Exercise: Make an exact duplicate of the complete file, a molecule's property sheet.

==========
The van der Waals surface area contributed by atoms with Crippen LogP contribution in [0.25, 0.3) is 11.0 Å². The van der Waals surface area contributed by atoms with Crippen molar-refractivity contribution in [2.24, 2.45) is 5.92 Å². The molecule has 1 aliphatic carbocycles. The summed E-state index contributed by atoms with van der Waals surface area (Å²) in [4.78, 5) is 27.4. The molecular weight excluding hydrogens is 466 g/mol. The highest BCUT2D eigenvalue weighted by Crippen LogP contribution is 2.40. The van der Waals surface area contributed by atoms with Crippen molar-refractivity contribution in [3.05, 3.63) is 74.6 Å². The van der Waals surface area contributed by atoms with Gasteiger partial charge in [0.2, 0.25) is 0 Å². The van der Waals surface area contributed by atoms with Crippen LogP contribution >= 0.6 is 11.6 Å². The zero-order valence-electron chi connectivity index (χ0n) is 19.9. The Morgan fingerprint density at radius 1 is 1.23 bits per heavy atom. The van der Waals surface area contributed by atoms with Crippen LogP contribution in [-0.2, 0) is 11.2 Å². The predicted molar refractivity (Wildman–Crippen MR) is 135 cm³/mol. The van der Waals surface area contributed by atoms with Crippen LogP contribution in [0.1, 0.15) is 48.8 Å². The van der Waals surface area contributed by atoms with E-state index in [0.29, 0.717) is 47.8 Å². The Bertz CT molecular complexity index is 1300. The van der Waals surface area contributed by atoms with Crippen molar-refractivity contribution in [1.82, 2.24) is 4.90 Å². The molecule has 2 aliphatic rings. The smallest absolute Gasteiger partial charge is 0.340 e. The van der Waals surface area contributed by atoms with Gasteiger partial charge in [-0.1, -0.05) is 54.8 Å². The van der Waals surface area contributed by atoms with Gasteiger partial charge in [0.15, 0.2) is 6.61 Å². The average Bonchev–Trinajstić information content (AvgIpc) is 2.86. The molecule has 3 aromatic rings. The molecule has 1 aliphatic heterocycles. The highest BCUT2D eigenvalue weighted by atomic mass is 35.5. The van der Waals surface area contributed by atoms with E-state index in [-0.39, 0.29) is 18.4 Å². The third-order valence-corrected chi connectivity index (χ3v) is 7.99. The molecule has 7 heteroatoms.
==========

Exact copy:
The van der Waals surface area contributed by atoms with Crippen LogP contribution in [0.25, 0.3) is 11.0 Å². The van der Waals surface area contributed by atoms with Crippen molar-refractivity contribution in [2.24, 2.45) is 5.92 Å². The molecule has 1 aliphatic carbocycles. The summed E-state index contributed by atoms with van der Waals surface area (Å²) in [4.78, 5) is 27.4. The molecular weight excluding hydrogens is 466 g/mol. The highest BCUT2D eigenvalue weighted by Crippen LogP contribution is 2.40. The van der Waals surface area contributed by atoms with Crippen molar-refractivity contribution in [3.05, 3.63) is 74.6 Å². The van der Waals surface area contributed by atoms with Gasteiger partial charge in [0.2, 0.25) is 0 Å². The van der Waals surface area contributed by atoms with Crippen LogP contribution >= 0.6 is 11.6 Å². The zero-order valence-electron chi connectivity index (χ0n) is 19.9. The Morgan fingerprint density at radius 1 is 1.23 bits per heavy atom. The van der Waals surface area contributed by atoms with Crippen LogP contribution in [-0.2, 0) is 11.2 Å². The predicted molar refractivity (Wildman–Crippen MR) is 135 cm³/mol. The van der Waals surface area contributed by atoms with Crippen LogP contribution in [0.1, 0.15) is 48.8 Å². The van der Waals surface area contributed by atoms with E-state index in [0.29, 0.717) is 47.8 Å². The Bertz CT molecular complexity index is 1300. The van der Waals surface area contributed by atoms with Crippen molar-refractivity contribution in [1.82, 2.24) is 4.90 Å². The molecule has 2 aliphatic rings. The smallest absolute Gasteiger partial charge is 0.340 e. The van der Waals surface area contributed by atoms with Gasteiger partial charge in [-0.1, -0.05) is 54.8 Å². The van der Waals surface area contributed by atoms with Gasteiger partial charge in [0.15, 0.2) is 6.61 Å². The average Bonchev–Trinajstić information content (AvgIpc) is 2.86. The molecule has 3 aromatic rings. The molecule has 1 aliphatic heterocycles. The highest BCUT2D eigenvalue weighted by atomic mass is 35.5. The van der Waals surface area contributed by atoms with E-state index in [-0.39, 0.29) is 18.4 Å². The third-order valence-corrected chi connectivity index (χ3v) is 7.99. The molecule has 7 heteroatoms.